Vera climbed into her favorite spot behind the house, the branches of the large maple tree, a place of solace. Birds sang, the wind blew through the fields of grass surrounding their property, she breathed in the smell of blooming wild plum trees and lilacs, while her heartbeat returned to normal. Her father wanted to sell the house, he couldn’t keep up with a four-bedroom monstrosity on his own, at least not since her mother died a few years ago. Vera said she would step it up, but her dad said it was better this way, moving to town, Vera could walk to school and see her friends every day.
She understood that her dad merely existed without her mother. Vera realized she was lucky to be in the same school with the same friends, but this tree was a place where she felt safe and loved. A place to talk to her mother about troubles, as if the arms of the maple tree cradled her. She would miss this tree, most of all.
Every room in this house reminded them of the loss they suffered. They had stayed here for as long as their hearts could bear. Now it was time. She wished she was old enough to buy the house herself. That was foolishness talking because next year, she would be going to college. Her father would be left with nothing but memories.
Vera thought of the houses in town that she admired. There were some beautiful places with large porches on Main Street that she loved, maybe something different wasn’t going to be so bad. She had faith in her father, who said she would be able to pick the house she wanted.
The car horn beeped. Her dad was waiting. They had some house viewings in town with the realtor. She ran through the woods, climbing into the front seat. Her dad looked at her with watery eyes and a sympathetic smile. He felt it too, the loss of moving on, letting go.
“Are you ok?” he put his hand on her shoulder, which made Vera want to cry. She nodded, “yes.”
“We are looking at three houses today. If you don’t approve, we will keep looking.” Vera bit her lip. She wanted to say to him the only house she wanted to be in was the one she had known all her life, but that was being selfish.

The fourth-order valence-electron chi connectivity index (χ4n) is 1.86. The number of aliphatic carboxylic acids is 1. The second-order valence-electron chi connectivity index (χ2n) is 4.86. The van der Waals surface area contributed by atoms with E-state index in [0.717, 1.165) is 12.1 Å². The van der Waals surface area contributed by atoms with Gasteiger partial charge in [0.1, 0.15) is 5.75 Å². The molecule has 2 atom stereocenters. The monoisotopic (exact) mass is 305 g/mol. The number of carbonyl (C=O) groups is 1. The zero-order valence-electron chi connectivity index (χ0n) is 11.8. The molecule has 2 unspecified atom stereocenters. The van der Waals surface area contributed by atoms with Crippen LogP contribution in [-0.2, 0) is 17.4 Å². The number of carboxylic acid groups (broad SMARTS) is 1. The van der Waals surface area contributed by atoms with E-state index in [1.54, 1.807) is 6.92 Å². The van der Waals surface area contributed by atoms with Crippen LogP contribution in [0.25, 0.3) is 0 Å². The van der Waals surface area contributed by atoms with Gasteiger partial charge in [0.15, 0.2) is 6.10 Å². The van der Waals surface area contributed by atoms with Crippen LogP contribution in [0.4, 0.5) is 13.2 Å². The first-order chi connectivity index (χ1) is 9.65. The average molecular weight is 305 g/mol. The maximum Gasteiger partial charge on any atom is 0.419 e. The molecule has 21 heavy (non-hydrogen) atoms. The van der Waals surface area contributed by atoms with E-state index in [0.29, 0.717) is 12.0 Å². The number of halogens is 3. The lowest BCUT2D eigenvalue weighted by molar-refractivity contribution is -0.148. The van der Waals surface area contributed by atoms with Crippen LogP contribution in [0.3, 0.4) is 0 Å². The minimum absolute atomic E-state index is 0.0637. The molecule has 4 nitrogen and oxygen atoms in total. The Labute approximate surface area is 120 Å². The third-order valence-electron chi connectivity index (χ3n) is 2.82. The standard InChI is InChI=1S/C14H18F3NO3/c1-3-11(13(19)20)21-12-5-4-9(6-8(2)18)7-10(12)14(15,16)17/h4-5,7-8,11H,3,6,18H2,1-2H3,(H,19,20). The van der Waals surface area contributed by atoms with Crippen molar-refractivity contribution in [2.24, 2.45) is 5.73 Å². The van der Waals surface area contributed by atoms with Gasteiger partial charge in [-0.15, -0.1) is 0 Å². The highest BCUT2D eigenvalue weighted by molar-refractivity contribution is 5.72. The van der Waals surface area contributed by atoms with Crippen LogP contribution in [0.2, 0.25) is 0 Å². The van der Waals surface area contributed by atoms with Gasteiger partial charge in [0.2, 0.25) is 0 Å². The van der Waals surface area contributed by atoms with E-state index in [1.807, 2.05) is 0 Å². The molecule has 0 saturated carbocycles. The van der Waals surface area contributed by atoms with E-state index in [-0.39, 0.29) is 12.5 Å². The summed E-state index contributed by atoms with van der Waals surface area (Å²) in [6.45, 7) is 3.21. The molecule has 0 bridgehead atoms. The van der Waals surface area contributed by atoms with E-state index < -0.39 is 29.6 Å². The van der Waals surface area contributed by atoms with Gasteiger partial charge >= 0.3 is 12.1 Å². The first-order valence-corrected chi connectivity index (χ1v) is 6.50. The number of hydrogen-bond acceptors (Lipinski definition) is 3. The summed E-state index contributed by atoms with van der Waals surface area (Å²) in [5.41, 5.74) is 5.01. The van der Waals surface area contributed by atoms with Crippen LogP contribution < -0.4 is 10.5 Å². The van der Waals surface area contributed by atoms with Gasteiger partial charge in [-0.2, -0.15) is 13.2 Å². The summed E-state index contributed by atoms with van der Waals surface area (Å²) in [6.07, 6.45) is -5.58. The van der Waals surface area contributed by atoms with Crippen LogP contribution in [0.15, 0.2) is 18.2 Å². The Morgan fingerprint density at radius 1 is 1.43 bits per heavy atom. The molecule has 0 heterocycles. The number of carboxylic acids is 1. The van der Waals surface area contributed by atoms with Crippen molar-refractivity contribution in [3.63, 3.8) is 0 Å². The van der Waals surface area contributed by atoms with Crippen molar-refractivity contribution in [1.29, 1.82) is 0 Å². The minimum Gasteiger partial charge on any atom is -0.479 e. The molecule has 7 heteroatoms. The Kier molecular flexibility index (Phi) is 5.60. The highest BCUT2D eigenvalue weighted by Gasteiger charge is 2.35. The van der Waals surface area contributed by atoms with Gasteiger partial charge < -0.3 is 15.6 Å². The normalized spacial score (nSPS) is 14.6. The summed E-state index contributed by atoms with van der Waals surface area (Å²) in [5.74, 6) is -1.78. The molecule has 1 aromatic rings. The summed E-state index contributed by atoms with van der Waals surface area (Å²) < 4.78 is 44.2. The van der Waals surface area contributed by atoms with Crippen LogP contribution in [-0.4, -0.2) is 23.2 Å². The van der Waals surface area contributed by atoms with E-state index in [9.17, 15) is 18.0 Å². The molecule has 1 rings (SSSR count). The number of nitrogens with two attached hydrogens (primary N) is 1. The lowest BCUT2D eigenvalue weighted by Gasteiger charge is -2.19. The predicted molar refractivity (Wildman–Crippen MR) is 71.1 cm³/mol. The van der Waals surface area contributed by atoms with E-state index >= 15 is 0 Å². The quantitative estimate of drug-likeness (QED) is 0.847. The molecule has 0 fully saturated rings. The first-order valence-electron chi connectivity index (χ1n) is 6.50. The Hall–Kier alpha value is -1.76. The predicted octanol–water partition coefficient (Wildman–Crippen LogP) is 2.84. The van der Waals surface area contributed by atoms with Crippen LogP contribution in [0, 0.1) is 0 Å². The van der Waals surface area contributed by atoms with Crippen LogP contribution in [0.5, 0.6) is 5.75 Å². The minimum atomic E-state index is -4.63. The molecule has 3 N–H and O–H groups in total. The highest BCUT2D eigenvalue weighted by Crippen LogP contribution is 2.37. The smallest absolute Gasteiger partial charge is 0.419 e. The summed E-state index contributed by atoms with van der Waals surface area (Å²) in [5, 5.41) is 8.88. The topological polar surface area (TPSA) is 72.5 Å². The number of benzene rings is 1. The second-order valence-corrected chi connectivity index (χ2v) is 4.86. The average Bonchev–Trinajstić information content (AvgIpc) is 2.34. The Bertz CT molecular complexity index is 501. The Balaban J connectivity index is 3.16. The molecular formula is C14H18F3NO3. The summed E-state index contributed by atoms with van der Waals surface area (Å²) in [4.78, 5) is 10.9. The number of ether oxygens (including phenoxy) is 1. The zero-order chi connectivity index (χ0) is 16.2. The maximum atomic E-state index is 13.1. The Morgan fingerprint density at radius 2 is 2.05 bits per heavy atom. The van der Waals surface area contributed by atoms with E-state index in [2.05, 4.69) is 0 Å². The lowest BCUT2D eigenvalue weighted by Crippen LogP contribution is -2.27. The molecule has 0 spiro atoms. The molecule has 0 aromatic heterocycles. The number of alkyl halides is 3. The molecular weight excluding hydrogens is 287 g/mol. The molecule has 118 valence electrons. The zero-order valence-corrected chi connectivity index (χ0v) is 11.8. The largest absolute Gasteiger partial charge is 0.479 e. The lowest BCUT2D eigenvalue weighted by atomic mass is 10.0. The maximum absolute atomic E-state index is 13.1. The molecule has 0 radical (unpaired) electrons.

Her father pulled into the driveway of the first house. A cute cape cod. Everything on one story. They walked through the house, seeing little in endearing character. Her father asked if they should keep looking. Vera nodded her head. This house was not their house. The next place, Vera refused to get out of the car. She stared at the ranch home with no character on a bare lot.
“Dad, this house is terrible. I don’t even want to look.” Her father got out of the car and talked to the realtor, letting her know they weren’t interested. They followed her to the last showing of the day. Vera’s eyes teared up as they pulled into the driveway. It was a small Victorian home. A “painted lady” they called them. The oak entryway boasted window seats, stained-glass, the hardwoods polished to a shine, smelled of wax and lemons. They toured the house in quiet awe—one bedroom on the bottom floor for her father and two bedrooms upstairs. Vera found a doorway that led to the attic. She was able to stand up in the center, admiring the roof trusses and the intricate work that held up the turret on the front of the house. Vera was in love. She longingly roamed about the house touching glass doorknobs, nodding approvingly at the marble floors in each of the bathrooms. It was a lovely home. She was startled when she thought “home,” not “house.”
Momentarily forgetting the sacrifice they were making, Vera was drawn to the outdoors exploring the back yard. The screened porch looked out on a well-established lawn. The sound of the stretching spring bolted to the door, as it opened and gently closed behind her.
At the back of the property a large maple tree almost as big as the one at home. Vera walked out to the tree seeing a tire swing that she climbed into, slowly rocking herself back and forth. She enjoyed the feel of this house and, the look. Vera had to admit to herself that this wouldn’t be a bad house for them. Her father would be in town and have neighbors after she left for college. He wouldn’t have to look at what they’d lost but forward to new memories in the making. She and her father could move on.
Vera stopped fighting her dad’s decision. She started to embrace change. Her mom wouldn’t want them to stagnate. She would want them to keep moving. The wind swayed the maple’s branches above her. She breathed in the smells of summer, heard the sound of buzzing bees and, chirping birds. If she closed her eyes, Vera could imagine herself back at the farmhouse, secure in the branches of the old maple. She realized her safe place had always been inside of her. No matter where Vera was, her mother would always be with her. This new house was going to work, she decided.
Walking back to where her father stood with the realtor, Vera searched his face. She could tell by his raised eyebrows he was saying, “Well?” Vera nodded, “yes,” putting her thumbs up in approval. Her father hugged her, telling the realtor, this was the house.
Vera smiled, excited to start the next chapter in their lives.
Dawn DeBraal lives in rural Wisconsin with her husband Red, a slightly overweight rat terrier and a cat. She discovered her love of telling a good story can be written. You will find many of her stories in published anthologies and online magazines.